4 Corners is an investigative / special interest news show in Australia.
Isabelle Langley is an 11 year old at the time of filming, but is describing experiences which happened much earlier.
This transcript and clip demonstrates a young child diagnosing themselves after finding a Jazz Jennings clip on the internet. The parent going along with it, and a national news broadcaster treating this as a perfectly natural course of events.
This is an enormous red flag for grooming. This poor child’s distress is wrapped up in a neat little package named “transgender” and none of the adults in the room dare let him know what that means for his future self. Being tied to medication, body-altering drugs, sterility, loss of a sex life he will never know and the constant feeling that he’s about to be found out.
ISABELLE LANGLEY: I tried stopping it but I couldn’t really.
JANINE COHEN: Did you fight against it for a little while?
ISABELLE LANGLEY: I was trying to. I didn’t really know there was anything to do about it. I started looking up things.
JANINE COHEN: Where did you look them up?
ISABELLE LANGLEY: Just on the internet. I just looked up what to do if you feel like a girl and I found all these websites and they were saying that you’re able to get special surgery and that you can actually come out that way and I found some videos too about some other children feeling that way.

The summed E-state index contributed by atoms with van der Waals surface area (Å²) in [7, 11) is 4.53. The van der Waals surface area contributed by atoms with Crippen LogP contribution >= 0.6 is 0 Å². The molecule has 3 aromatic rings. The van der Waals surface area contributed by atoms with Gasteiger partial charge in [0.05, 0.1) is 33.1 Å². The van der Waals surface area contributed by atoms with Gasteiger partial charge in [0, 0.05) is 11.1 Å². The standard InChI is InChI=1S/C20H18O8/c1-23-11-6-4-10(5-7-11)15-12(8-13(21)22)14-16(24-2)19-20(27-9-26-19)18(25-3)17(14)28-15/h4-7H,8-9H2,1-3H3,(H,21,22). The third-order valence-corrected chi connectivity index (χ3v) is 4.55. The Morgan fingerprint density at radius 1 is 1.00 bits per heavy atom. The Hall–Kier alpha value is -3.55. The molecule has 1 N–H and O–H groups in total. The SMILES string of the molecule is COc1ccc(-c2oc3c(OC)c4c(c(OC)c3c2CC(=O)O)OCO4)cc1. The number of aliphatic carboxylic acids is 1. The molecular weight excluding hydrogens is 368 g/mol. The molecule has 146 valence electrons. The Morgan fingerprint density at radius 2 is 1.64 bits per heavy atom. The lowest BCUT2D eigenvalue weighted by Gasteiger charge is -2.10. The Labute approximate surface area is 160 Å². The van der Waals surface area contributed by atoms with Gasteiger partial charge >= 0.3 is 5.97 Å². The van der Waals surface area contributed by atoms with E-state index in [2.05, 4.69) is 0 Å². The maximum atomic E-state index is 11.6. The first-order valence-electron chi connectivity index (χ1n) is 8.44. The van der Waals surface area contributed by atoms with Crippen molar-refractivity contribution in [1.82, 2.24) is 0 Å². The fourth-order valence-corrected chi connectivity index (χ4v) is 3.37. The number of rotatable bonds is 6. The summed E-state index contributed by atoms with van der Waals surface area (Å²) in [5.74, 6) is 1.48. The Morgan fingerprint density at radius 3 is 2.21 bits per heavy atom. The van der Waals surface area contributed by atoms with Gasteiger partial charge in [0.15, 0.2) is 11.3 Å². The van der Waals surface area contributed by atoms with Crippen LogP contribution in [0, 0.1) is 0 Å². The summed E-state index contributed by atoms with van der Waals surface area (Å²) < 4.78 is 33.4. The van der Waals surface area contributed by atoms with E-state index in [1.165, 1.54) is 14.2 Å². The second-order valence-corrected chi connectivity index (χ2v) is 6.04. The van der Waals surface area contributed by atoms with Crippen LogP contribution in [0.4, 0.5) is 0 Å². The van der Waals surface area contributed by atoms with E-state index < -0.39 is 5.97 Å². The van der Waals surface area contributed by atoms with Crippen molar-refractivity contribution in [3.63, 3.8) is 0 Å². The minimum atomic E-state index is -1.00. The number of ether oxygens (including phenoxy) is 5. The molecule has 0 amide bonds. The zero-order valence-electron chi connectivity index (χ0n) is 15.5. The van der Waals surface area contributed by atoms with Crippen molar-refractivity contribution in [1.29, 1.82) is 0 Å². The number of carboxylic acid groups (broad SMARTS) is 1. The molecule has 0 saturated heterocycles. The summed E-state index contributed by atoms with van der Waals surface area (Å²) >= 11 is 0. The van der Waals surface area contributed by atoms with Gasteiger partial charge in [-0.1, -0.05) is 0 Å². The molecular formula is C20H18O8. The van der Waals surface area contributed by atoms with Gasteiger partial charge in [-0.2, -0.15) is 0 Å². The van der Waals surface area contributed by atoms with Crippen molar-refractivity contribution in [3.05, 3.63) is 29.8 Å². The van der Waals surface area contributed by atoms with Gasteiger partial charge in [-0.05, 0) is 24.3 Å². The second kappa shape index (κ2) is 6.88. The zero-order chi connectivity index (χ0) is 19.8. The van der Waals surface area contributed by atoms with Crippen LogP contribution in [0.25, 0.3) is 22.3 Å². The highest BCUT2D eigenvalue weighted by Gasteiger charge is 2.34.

CUT TO TV SHOW ON iPAD
HOST: She’s here in person, tonight. So say hello to Jazz.
(Sound of applause)
JANINE COHEN: It was American transgender girl Jazz Jennings who made the biggest impression.
JAZZ JENNINGS, TRANSGENDER: Thank you so much, Kids and teens out there, I just want them to know that it is okay to step out of your shadows and just be who you are. Just be true to yourself and express yourself.
CUT BACK TO MOTHER
NAOMI MCNAMARA: She had tears in her eyes like she just said… oh, you know I’m just so glad I saw that. Like it was, she felt less alone and just came with… just a million questions came out of that for her. Um and she watched it over and over again.
ISABELLE LANGLEY: It’s made me realise that there was ways to sort of cope.
JANINE COHEN: And before you saw Jazz, did you not know?
ISABELLE LANGLEY: I didn’t think there was anything to do about it.
JANINE COHEN: What was it like when you realised you could do something?
ISABELLE LANGLEY: I felt very happy then and I told my mum that night.